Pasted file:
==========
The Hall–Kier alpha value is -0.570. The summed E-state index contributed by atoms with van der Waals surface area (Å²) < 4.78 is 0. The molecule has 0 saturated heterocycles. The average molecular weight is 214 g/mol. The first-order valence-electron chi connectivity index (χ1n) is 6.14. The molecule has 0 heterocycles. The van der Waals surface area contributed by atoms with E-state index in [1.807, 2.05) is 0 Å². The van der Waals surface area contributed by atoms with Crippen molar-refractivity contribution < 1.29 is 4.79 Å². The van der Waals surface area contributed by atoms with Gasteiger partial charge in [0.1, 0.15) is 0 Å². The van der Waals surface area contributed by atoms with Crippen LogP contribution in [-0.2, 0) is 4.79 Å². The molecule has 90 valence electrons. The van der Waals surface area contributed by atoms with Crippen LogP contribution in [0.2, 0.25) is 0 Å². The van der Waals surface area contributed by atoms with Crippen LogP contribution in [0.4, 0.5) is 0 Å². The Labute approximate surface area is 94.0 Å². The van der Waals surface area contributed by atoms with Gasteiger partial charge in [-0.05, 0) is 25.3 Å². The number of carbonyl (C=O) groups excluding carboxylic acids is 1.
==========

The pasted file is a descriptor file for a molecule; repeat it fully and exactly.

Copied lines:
The Hall–Kier alpha value is -0.570. The summed E-state index contributed by atoms with van der Waals surface area (Å²) < 4.78 is 0. The molecule has 0 saturated heterocycles. The average molecular weight is 214 g/mol. The first-order valence-electron chi connectivity index (χ1n) is 6.14. The molecule has 0 heterocycles. The van der Waals surface area contributed by atoms with E-state index in [1.807, 2.05) is 0 Å². The van der Waals surface area contributed by atoms with Crippen molar-refractivity contribution < 1.29 is 4.79 Å². The van der Waals surface area contributed by atoms with Gasteiger partial charge in [0.1, 0.15) is 0 Å². The van der Waals surface area contributed by atoms with Crippen LogP contribution in [-0.2, 0) is 4.79 Å². The molecule has 90 valence electrons. The van der Waals surface area contributed by atoms with Crippen LogP contribution in [0.2, 0.25) is 0 Å². The van der Waals surface area contributed by atoms with Crippen LogP contribution in [0.4, 0.5) is 0 Å². The Labute approximate surface area is 94.0 Å². The van der Waals surface area contributed by atoms with Gasteiger partial charge in [-0.05, 0) is 25.3 Å². The number of carbonyl (C=O) groups excluding carboxylic acids is 1.